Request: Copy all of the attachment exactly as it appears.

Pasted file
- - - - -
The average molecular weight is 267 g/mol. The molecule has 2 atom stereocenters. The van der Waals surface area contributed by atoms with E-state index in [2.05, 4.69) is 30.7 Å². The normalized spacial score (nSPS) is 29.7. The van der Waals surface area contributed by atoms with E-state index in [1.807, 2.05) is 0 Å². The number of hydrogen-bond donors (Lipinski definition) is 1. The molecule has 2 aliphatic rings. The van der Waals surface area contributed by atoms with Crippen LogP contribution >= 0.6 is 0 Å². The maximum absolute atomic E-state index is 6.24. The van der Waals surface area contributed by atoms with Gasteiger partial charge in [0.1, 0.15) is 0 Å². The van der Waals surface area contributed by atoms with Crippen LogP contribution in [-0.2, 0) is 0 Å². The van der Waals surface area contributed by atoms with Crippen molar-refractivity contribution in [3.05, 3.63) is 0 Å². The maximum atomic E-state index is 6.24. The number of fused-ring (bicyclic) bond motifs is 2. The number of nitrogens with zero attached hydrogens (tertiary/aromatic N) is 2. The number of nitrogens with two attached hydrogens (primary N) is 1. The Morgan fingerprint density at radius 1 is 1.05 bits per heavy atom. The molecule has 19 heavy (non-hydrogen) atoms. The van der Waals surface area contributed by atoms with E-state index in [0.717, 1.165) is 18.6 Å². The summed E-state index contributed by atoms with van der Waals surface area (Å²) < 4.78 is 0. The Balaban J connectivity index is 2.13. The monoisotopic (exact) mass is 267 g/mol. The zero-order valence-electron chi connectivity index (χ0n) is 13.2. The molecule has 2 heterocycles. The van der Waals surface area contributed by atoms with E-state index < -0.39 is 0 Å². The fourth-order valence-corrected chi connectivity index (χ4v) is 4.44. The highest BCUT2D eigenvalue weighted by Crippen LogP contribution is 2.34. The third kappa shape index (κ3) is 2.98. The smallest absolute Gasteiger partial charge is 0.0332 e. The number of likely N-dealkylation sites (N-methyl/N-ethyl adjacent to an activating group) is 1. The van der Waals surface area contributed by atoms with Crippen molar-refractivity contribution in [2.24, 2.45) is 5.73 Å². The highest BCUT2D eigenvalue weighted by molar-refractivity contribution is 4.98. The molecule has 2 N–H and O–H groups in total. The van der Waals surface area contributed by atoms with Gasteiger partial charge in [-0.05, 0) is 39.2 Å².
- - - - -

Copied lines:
The average molecular weight is 267 g/mol. The molecule has 2 atom stereocenters. The van der Waals surface area contributed by atoms with E-state index in [2.05, 4.69) is 30.7 Å². The normalized spacial score (nSPS) is 29.7. The van der Waals surface area contributed by atoms with E-state index in [1.807, 2.05) is 0 Å². The number of hydrogen-bond donors (Lipinski definition) is 1. The molecule has 2 aliphatic rings. The van der Waals surface area contributed by atoms with Crippen LogP contribution >= 0.6 is 0 Å². The maximum absolute atomic E-state index is 6.24. The van der Waals surface area contributed by atoms with Gasteiger partial charge in [0.1, 0.15) is 0 Å². The van der Waals surface area contributed by atoms with Crippen LogP contribution in [-0.2, 0) is 0 Å². The van der Waals surface area contributed by atoms with Crippen molar-refractivity contribution in [3.05, 3.63) is 0 Å². The maximum atomic E-state index is 6.24. The number of fused-ring (bicyclic) bond motifs is 2. The number of nitrogens with zero attached hydrogens (tertiary/aromatic N) is 2. The number of nitrogens with two attached hydrogens (primary N) is 1. The Morgan fingerprint density at radius 1 is 1.05 bits per heavy atom. The molecule has 19 heavy (non-hydrogen) atoms. The van der Waals surface area contributed by atoms with E-state index in [0.717, 1.165) is 18.6 Å². The summed E-state index contributed by atoms with van der Waals surface area (Å²) < 4.78 is 0. The Balaban J connectivity index is 2.13. The monoisotopic (exact) mass is 267 g/mol. The zero-order valence-electron chi connectivity index (χ0n) is 13.2. The molecule has 2 heterocycles. The van der Waals surface area contributed by atoms with E-state index < -0.39 is 0 Å². The fourth-order valence-corrected chi connectivity index (χ4v) is 4.44. The highest BCUT2D eigenvalue weighted by Crippen LogP contribution is 2.34. The third kappa shape index (κ3) is 2.98. The smallest absolute Gasteiger partial charge is 0.0332 e. The number of likely N-dealkylation sites (N-methyl/N-ethyl adjacent to an activating group) is 1. The van der Waals surface area contributed by atoms with Crippen molar-refractivity contribution in [2.24, 2.45) is 5.73 Å². The highest BCUT2D eigenvalue weighted by molar-refractivity contribution is 4.98. The molecule has 2 N–H and O–H groups in total. The van der Waals surface area contributed by atoms with Gasteiger partial charge in [-0.05, 0) is 39.2 Å².